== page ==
Monica Mansfield's friend was 40 years old before she found out the truth about her dog.
"Her pet that had supposedly 'gone off to the farm' when she was young was actually put to sleep when she wasn't home," says Mansfield, DVM, an associate at Medway Animal Hospital in Medway, Mass. "She was even an adult when she found out and she was still extremely wounded and angry."
"We try not to be too technical but we use the correct terminology so there isn't confusion," Mansfield says. "We tell them what's happening in their language."
The book starts off by talking about the human-animal bond and fun times with a pet. (Your pet is always happy to see you. She never uses angry words. She listens to all of your secrets.) Then it eases into pet ailments. (If your pet becomes sick or hurt, you might feel sad or scared. Your family may need to bring your pet to the veterinarian, who is a special doctor just for animals.) And soon it gets into the much tougher stuff. (Sometimes when an animal is very sick, very old, or badly hurt, it might be time for her life to end. Your family might need to make a very difficult decision with the veterinarian's help.) Then the pages explain euthanasia—and Mansfield actually uses the "E" word.
In the book she writes, "The veterinarian will give your pet a special medicine that will help her die peacefully and quickly so she will no longer feel bad or feel pain. It will be the kindest and most loving thing to do. This is called euthanasia. It doesn't hurt the animal and will help her die gently." The story wraps up with ways for children to cope (e.g., plant a flower in your pet's memory, draw a picture of your pet and frame it) and has a spot reserved on the last page for a photo of the beloved pet.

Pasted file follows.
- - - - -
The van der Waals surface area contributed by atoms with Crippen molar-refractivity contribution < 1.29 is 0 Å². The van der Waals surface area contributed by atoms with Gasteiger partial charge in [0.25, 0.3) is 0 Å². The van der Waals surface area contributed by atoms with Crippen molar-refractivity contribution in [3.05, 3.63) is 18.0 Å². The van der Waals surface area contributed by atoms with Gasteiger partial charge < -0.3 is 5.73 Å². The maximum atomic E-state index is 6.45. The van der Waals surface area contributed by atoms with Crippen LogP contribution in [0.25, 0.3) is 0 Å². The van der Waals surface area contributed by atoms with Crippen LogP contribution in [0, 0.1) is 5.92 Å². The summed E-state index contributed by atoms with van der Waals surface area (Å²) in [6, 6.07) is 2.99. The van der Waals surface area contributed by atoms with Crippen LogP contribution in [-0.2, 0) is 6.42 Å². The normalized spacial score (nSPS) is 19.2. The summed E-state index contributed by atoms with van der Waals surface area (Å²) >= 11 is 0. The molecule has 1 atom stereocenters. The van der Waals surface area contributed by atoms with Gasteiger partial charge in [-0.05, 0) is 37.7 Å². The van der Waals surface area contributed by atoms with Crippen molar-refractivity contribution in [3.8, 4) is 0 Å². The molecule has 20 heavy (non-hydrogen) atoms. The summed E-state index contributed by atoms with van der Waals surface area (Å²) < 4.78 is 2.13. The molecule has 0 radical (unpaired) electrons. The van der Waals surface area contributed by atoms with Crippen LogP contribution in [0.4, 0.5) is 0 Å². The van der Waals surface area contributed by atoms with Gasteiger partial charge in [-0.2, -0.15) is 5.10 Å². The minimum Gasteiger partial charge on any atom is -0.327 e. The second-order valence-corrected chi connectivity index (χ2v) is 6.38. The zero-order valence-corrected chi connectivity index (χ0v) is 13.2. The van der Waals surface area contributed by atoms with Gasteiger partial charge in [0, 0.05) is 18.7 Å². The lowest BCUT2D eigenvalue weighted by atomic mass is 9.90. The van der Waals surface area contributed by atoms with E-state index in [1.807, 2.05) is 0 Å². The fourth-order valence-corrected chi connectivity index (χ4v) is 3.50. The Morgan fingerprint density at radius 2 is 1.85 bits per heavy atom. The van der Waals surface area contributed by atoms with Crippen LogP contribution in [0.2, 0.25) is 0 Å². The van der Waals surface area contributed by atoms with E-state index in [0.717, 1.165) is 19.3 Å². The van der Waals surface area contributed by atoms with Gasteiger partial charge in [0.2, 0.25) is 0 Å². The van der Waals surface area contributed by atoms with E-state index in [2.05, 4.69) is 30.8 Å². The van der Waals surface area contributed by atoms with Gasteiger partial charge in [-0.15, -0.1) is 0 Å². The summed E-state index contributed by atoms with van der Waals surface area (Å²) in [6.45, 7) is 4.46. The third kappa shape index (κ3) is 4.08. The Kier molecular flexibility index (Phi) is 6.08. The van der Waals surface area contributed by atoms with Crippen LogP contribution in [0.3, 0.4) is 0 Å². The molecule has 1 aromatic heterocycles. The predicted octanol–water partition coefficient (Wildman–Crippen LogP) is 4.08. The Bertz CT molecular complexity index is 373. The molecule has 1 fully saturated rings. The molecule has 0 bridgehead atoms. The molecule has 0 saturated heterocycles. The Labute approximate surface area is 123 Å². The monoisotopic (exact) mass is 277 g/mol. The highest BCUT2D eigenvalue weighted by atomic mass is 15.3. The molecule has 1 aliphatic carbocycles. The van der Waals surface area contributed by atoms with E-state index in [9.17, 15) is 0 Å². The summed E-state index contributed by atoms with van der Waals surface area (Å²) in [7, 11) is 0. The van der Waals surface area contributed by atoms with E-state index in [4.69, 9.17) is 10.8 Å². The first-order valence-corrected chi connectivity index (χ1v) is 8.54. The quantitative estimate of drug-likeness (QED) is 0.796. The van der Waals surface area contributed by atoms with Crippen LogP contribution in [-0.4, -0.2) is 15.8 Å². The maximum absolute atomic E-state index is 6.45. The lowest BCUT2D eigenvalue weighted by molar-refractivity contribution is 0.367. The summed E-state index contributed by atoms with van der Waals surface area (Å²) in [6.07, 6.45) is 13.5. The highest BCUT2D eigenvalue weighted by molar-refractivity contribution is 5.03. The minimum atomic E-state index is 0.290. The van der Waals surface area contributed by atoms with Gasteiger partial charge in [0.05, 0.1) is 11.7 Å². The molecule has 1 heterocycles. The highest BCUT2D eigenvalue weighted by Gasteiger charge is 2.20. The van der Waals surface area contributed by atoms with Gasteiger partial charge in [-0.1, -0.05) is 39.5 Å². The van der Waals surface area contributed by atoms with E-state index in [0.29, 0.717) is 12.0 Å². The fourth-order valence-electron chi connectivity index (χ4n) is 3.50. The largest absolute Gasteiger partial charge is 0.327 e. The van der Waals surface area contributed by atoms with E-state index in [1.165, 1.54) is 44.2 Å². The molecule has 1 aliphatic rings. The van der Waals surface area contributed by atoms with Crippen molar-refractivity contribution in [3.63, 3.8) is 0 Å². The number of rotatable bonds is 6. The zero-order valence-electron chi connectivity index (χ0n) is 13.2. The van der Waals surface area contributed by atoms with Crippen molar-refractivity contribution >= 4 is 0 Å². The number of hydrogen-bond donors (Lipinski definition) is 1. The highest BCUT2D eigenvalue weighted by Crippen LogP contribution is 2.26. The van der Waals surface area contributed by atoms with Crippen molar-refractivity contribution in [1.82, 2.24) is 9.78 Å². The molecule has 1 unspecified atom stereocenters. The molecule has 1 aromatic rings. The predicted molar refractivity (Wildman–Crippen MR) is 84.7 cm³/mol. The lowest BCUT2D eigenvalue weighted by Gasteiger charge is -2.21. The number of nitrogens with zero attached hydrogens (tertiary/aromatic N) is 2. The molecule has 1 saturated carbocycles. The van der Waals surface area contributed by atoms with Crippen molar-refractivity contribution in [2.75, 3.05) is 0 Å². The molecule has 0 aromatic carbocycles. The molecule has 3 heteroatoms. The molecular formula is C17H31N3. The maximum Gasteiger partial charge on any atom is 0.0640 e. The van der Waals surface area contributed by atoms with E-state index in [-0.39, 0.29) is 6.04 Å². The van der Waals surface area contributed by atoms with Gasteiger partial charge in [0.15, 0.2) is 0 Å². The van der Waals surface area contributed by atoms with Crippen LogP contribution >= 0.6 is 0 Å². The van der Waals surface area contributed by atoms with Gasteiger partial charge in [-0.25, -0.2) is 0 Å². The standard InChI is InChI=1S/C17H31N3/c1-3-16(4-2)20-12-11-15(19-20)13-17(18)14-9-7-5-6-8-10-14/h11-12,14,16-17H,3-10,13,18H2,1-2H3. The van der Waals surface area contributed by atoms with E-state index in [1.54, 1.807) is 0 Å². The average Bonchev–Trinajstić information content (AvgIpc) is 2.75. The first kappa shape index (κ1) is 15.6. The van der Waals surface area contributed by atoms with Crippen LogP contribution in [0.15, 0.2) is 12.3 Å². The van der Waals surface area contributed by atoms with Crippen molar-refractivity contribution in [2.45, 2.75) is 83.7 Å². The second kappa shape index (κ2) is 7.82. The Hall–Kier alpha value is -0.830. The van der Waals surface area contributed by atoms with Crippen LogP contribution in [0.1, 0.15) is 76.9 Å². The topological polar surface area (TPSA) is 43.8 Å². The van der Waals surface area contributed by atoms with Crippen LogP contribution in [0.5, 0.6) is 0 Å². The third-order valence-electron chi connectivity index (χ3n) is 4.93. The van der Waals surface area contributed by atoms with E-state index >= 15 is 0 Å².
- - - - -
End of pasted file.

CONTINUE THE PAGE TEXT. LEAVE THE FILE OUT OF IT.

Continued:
"If we know that clients are in the moment—they're either considering euthanasia or just made the decision—we ask, 'Are there young children at home?'" Mansfield says. "If they say yes, then we hand them a book."
Medway Animal Hospital increased the total price of euthanasia by $5, which more than covers the cost of one book (which retails for $8.95). That way every euthanasia client can take home a copy and help the whole family deal with pet loss.
"All of us deal with grief in our lives," Mansfield says. "If parents teach their children through their pet loss, which is often their first loss, then grief can be part of life. We can teach them how to get it through it."
Take a look at the book
Do you think your clients would appreciate this children’s guide to euthanasia? When You Have to Say Goodbye (Beanpole, 2011) retails for $8.95 but veterinarians can snag a 50 percent discount. Contact Bella Distribution for more information:
About the author
"Just that week a family had asked me to explain the loss of their golden retriever to their 8-year-old child," Mansfield says. "I thought, 'Boy, if we had this written down somewhere it would be really helpful.'"
Lt. McVey died in military service just months after suggesting the idea and is honored in the book's foreword.